It goes without saying (but I’ll say it anyway): reliability is important, as well as ensuring that you have a backup plan to continue that reliability. Just yesterday as I was embarking on my 50-mile commute into the office, I discovered that one of my car tires was completely flat. A spare tire, a standard feature in most cars here in the States, came to the rescue. Knowing how to change the tire myself, now that’s a different story…
In all seriousness, reliability and high availability are especially critical when it comes to keeping your business – including your branch locations – up and running. After all, downtime has disastrous consequences on your day-to-day operations, productivity, customer experience, and revenue. Imagine you’re in a retail environment and the WAN goes down, even for 10 minutes: the Point of Sale (POS) system is kaput, thus transactions are halted, customers are upset, and you’ve just lost thousands of dollars or more in revenue!
So what happens if your server, WAN, or worse, total system, fails? Read More »
I recently wrote a blog discussing the Value of Medianet in which I listed the benefits and associated costs of adoption. Remember that in simple terms Medianet enables a granular QoS policy and also provides a systematic approach for video troubleshooting. In this article I’m going to provide an example of Medianet in action as it has been my experience that most people, at least initially, struggle to visualize the impact Medianet has on the day to day operations of a Cisco collaboration solution running over a Cisco networking infrastructure.
In my previous blog I said that “Medianet reduces operational support costs.” I’m now going to attempt to show you how.
The first thing we can enable is edge monitoring, which allows the IT team to centrally check upon the health on any given endpoint and also ascertain its call status. Take a look at this video below:
As useful as it is, end point monitoring is only of limited benefit when problems start to occur. Electronic confirmation of what impacted end users are seeing is not what is actually required. We need a way to proactively troubleshoot issues as soon as they appear. The combination of Medianet enabled applications communicating with a Medianet enabled network, which is overseen by an intelligent management application is the means by which Cisco provides this. Read More »
Needle and thread. Fire and wood. Peanut butter and jelly. Just a few things that are essential together so that you can sew, keep warm and well, is just yummy. So what happens when the data center-class server blade for the branch meets applications? That’s the topic discussed in the 2nd episode of the Inside the Branch: UCS E-series episodes.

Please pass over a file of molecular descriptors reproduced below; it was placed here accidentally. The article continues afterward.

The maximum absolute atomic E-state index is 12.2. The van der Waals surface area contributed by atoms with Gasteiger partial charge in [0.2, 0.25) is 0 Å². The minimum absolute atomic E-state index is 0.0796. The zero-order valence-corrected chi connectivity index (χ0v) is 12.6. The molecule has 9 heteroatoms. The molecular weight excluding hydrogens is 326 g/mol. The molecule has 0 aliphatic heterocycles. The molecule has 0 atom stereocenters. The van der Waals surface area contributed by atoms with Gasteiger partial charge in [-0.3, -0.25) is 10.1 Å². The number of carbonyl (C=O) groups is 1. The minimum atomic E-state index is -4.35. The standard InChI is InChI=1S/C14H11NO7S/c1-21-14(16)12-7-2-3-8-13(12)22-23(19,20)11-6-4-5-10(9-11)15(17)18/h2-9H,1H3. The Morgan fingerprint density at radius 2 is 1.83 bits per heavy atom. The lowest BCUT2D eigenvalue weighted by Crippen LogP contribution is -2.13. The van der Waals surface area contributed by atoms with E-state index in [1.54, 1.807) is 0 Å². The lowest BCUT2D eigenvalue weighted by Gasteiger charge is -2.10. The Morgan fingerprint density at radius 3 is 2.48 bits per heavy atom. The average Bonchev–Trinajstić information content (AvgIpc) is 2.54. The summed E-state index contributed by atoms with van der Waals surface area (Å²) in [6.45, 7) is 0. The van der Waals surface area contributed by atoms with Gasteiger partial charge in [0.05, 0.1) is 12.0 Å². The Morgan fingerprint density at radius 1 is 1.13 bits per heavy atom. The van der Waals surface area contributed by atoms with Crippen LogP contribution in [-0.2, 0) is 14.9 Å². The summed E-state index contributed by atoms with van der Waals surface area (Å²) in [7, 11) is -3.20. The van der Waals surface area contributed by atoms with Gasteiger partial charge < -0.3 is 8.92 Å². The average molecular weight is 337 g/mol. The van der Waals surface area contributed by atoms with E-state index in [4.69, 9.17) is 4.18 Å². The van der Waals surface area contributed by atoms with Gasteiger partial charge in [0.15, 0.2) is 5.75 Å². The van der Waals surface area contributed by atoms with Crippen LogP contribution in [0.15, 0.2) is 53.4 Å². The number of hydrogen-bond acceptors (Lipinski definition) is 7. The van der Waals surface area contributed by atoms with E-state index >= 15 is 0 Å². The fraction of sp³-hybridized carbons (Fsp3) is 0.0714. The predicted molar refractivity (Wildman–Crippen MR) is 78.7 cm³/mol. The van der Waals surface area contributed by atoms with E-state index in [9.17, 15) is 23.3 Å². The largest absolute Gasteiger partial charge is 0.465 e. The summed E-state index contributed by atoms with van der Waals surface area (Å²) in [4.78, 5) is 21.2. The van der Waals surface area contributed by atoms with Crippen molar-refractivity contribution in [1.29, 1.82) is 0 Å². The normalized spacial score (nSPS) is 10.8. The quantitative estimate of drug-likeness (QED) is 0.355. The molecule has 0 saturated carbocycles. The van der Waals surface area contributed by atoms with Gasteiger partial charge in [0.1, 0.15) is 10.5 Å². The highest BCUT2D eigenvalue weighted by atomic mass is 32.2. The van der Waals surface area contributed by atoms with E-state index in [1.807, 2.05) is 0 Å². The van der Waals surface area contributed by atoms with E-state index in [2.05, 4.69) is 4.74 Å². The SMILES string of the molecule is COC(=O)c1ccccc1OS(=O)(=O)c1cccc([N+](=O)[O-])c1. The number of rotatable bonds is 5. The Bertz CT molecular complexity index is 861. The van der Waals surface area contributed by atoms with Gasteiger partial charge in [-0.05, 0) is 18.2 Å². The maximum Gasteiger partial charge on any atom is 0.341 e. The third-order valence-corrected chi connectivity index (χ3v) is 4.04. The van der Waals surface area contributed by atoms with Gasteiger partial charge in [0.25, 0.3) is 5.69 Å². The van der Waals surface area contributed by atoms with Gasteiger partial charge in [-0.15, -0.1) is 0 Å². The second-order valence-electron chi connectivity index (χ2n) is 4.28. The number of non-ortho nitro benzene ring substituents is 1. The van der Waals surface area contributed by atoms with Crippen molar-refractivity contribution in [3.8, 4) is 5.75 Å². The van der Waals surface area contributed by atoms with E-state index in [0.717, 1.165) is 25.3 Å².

Last week was the series premier of our 5 part series on UCSE. Hugo and Jay discussed the basics of the product and some key facts we should know. In this episode, Hugo met with Vidya, our guru in charge of Cisco applications for UCSE.
[Editor's Note: This is a guest post by Matthias Machowinski, Directing Analyst, Enterprise Networks and Video at Infonetics.]
Infonetics recently published our Enterprise Networking and Communication Vendor Leadership Scorecard, our annual look at the top vendors in this space and their strengths and weaknesses. Enterprise networking and communication infrastructure is a critical component of the day-to-day operations of any organization—it connects people, devices, and IT systems and allows them to communicate with each other securely. This market consists of 3 major sub-segments:
Networking: Equipment used to build enterprise networks, such as switches, routers, and WLAN
Communication: Equipment and software that provides real-time enterprise voice and video communication, such as IP PBX, videoconferencing rooms, and UC software
Security: Products that provide security for networks and network-connected devices, such as firewalls, IDS/IPS, and content security appliances Read More »
#GameChanger is the one word we used to describe the new branch router: ISR 4451-X. We said it was designed from the ground up with rich services and application delivery in mind. How did we do that? Two words: Service Containers.
Service Containers are embedded into the router hardware itself, making it easy for you to manage and operate network services and applications. Services and applications are protected within each container, making it possible for each service to perform at the level that you need to, but also gives you the flexibility as its embedded nature entails. And since these containers can talk to each other even if they are on a separate device, you get high availability for your branch automatically. Read More »